Monday, February 15, 2010

Latinegr@s Project: Afro-Colombians


As this project continues I wanted to make sure that profiles and education was not just our main focus. I want us to also think about awareness of what is really happening in the world around us. Since so many of us think that racism and oppression may not be as prevalent this world, but indeed it is, particularly, for Afro Latinos in Latin America. 45% of the Latin American Population is Afro Latino.

Today I will put the spotlight on Colombia. 21% of the 44 million people live in this country are Afro-Latino. Most of them live through severe poverty despite being recognized in 1993 as citizens under law 70 (yes you read that correctly). This law was highly celebrated as a step in the right directions for Black Colombians, who are direct descendants of slaves. However, not much progress has been made since this law was passed. Afro-Colombians continue to be displaced due to economic interests

Even though slavery was abolished in 1851, Black Colombians were forced to live in the jungles as a form of protection and begin to share the territories with the ingenious population. After the abolition of slavery, the Colombian government came up with this idea of mestizaje, or miscegenation. They wanted to eliminate or at least minimize the African population by "whitening" them. This caused both minority population in further into the jungles. Afro-Colombians and indigenous people were, and continue to be, displaced them in order to take their lands for sugar cane, coffee, and banana plantations; as well as for mining and wood exploitation.

As of today, this came across the AP Wire:

BOGOTÁ(15 February 2010) – The UN Independent Expert on minority issues, Ms. Gay McDougall, called on the Colombian government to concentrate efforts in improving the situation of those communities identified as Afro-Colombian, Black, Raizal and Palenquero, especially in key issues related to displacement, dispossession, poverty and violence against individuals and communities, in both rural and urban environments.

I have come across some very interesting site on this topic. I gave brief history because there is just some much to know about the black struggle in Colombia. I wanted to mention this sight: Afrodes. This site has commentary and photos (like the one above) documenting the current situation in Colombia. I also found Afro-Colombian News to be very helpful in regards to information on Law 70.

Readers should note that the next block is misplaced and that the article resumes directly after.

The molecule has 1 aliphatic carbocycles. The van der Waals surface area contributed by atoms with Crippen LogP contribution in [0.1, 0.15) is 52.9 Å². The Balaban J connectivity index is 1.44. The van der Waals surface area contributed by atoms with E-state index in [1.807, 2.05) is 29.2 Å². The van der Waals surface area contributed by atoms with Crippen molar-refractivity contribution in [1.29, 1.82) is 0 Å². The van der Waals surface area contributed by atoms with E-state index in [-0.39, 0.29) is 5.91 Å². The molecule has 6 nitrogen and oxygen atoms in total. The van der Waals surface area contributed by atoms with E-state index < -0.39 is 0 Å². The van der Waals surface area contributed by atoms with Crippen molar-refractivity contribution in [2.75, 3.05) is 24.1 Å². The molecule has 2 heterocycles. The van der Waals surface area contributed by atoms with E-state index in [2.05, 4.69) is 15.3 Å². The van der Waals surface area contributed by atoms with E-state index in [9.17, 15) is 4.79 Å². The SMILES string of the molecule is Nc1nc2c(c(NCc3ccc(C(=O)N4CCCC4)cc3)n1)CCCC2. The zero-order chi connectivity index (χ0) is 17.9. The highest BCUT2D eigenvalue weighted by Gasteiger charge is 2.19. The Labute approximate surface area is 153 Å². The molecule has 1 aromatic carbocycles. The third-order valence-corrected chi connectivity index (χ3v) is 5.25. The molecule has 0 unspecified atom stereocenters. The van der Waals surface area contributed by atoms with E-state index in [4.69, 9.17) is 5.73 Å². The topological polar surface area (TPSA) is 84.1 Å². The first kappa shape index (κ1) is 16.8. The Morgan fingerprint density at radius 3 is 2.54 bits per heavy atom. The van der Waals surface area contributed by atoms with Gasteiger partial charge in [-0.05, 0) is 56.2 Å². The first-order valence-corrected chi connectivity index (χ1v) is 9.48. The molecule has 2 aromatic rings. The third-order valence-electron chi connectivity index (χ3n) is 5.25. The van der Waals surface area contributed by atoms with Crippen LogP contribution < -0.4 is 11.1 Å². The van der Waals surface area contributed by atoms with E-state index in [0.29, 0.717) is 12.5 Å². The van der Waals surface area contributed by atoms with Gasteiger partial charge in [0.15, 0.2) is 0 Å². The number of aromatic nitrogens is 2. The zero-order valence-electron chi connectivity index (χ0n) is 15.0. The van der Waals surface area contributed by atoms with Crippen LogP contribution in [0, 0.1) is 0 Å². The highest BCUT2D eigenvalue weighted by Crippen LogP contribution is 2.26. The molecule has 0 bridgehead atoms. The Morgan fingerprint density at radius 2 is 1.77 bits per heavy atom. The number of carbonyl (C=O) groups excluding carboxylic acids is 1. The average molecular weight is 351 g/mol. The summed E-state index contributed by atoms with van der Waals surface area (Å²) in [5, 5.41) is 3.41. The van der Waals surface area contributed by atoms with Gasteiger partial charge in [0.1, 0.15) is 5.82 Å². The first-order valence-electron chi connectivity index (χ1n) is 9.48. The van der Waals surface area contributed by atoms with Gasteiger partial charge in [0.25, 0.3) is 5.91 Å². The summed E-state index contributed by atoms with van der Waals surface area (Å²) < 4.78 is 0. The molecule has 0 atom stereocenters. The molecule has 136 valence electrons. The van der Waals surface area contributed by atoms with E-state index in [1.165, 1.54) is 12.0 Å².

This project has allowed me to learn about all these issues as I share them with you. I still feel very priveledged to share it.

Please remember to visit: http://lati-negros.tumblr.com/

4 comments:

Morena's Bohio said...

Thanks for posting this. Heartbreaking the reality huh? I am often disturbed by the people who claim racism is a thing of the past. I was just reading an older article about the killings that took place in the cities of Tumaco and Buenaventura.

Disturbing

Anonymous said...

Good info, but not 100% accurate, Afro-Colombians have been citizens before 1993, in 1993 they were given entitlement to their lands and Colombia self-recognized itself as a multi-racial nation. Other websites discuss this, www.afrocolombiany.org, www.afrocolombia.org, and http://axe-cali.tripod.com/cepac/hispafrocol/1.htm have good information on the history or Afro-Colombians.

The Résumé Writing Professional said...

I'm glad I came across this blog. I did a Google search of blogs about Afro-Latinos. I'm an African-America who explores African heritage in Spanish-speaking countries through travel and research, thus my own blog: African American-Latino World.

I had the pleasure of visiting Cartagena, Colombia and felt right at home, even though it was evident that I'm an Afro-Gringo, LOL. My purpose of visiting Cartagena was to visit San Basilio de Palenque (hi Moreno's Bohio).

Bill
African American-Latino World
www.ahorasecreto.blogspot.com

Wayne said...

I am moving to Barranquilla. It is an area with as you say poverty. It is also an area where people enjoy life and their connections to the earth and their ancestors, including their connections to Africa. The new Museo Caribe is a great treasure there. You can read more about the area and my experiences at www.blackinlatinamerica.wordpress.com

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